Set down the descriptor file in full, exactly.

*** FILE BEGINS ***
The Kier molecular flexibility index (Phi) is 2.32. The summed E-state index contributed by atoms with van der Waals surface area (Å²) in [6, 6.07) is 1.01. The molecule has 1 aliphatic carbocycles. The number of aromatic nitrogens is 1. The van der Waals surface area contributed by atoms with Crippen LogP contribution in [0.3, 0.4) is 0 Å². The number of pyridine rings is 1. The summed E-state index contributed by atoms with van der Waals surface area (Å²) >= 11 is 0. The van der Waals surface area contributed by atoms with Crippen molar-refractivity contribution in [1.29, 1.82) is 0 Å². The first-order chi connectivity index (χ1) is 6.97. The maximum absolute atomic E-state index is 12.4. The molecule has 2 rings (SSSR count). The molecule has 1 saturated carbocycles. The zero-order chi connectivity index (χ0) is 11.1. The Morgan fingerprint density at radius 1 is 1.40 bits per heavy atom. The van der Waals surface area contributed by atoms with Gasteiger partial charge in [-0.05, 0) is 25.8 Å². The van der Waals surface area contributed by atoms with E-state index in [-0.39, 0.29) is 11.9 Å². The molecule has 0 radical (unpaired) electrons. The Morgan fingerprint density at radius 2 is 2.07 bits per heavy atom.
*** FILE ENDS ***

The Kier molecular flexibility index (Phi) is 2.32. The summed E-state index contributed by atoms with van der Waals surface area (Å²) in [6, 6.07) is 1.01. The molecule has 1 aliphatic carbocycles. The number of aromatic nitrogens is 1. The van der Waals surface area contributed by atoms with Crippen LogP contribution in [0.3, 0.4) is 0 Å². The number of pyridine rings is 1. The summed E-state index contributed by atoms with van der Waals surface area (Å²) >= 11 is 0. The van der Waals surface area contributed by atoms with Crippen molar-refractivity contribution in [1.29, 1.82) is 0 Å². The first-order chi connectivity index (χ1) is 6.97. The maximum absolute atomic E-state index is 12.4. The molecule has 2 rings (SSSR count). The molecule has 1 saturated carbocycles. The zero-order chi connectivity index (χ0) is 11.1. The Morgan fingerprint density at radius 1 is 1.40 bits per heavy atom. The van der Waals surface area contributed by atoms with Gasteiger partial charge in [-0.05, 0) is 25.8 Å². The van der Waals surface area contributed by atoms with E-state index in [-0.39, 0.29) is 11.9 Å². The molecule has 0 radical (unpaired) electrons. The Morgan fingerprint density at radius 2 is 2.07 bits per heavy atom.